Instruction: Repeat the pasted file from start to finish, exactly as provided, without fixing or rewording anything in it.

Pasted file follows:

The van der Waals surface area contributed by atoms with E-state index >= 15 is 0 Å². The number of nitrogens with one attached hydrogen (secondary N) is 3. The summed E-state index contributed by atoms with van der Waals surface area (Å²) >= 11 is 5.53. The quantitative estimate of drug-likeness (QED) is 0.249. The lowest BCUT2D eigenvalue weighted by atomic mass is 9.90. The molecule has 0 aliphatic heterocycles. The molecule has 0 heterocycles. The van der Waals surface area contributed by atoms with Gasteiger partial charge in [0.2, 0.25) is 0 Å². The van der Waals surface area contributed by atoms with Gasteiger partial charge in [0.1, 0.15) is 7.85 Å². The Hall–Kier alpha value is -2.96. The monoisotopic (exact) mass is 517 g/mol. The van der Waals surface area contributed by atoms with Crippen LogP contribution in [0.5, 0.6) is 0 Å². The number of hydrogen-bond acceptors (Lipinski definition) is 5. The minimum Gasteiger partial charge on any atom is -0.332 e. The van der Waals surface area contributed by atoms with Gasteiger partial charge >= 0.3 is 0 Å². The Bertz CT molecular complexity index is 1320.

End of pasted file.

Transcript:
The van der Waals surface area contributed by atoms with E-state index >= 15 is 0 Å². The number of nitrogens with one attached hydrogen (secondary N) is 3. The summed E-state index contributed by atoms with van der Waals surface area (Å²) >= 11 is 5.53. The quantitative estimate of drug-likeness (QED) is 0.249. The lowest BCUT2D eigenvalue weighted by atomic mass is 9.90. The molecule has 0 aliphatic heterocycles. The molecule has 0 heterocycles. The van der Waals surface area contributed by atoms with Gasteiger partial charge in [0.2, 0.25) is 0 Å². The van der Waals surface area contributed by atoms with Gasteiger partial charge in [0.1, 0.15) is 7.85 Å². The Hall–Kier alpha value is -2.96. The monoisotopic (exact) mass is 517 g/mol. The van der Waals surface area contributed by atoms with Crippen LogP contribution in [0.5, 0.6) is 0 Å². The number of hydrogen-bond acceptors (Lipinski definition) is 5. The minimum Gasteiger partial charge on any atom is -0.332 e. The van der Waals surface area contributed by atoms with Gasteiger partial charge >= 0.3 is 0 Å². The Bertz CT molecular complexity index is 1320.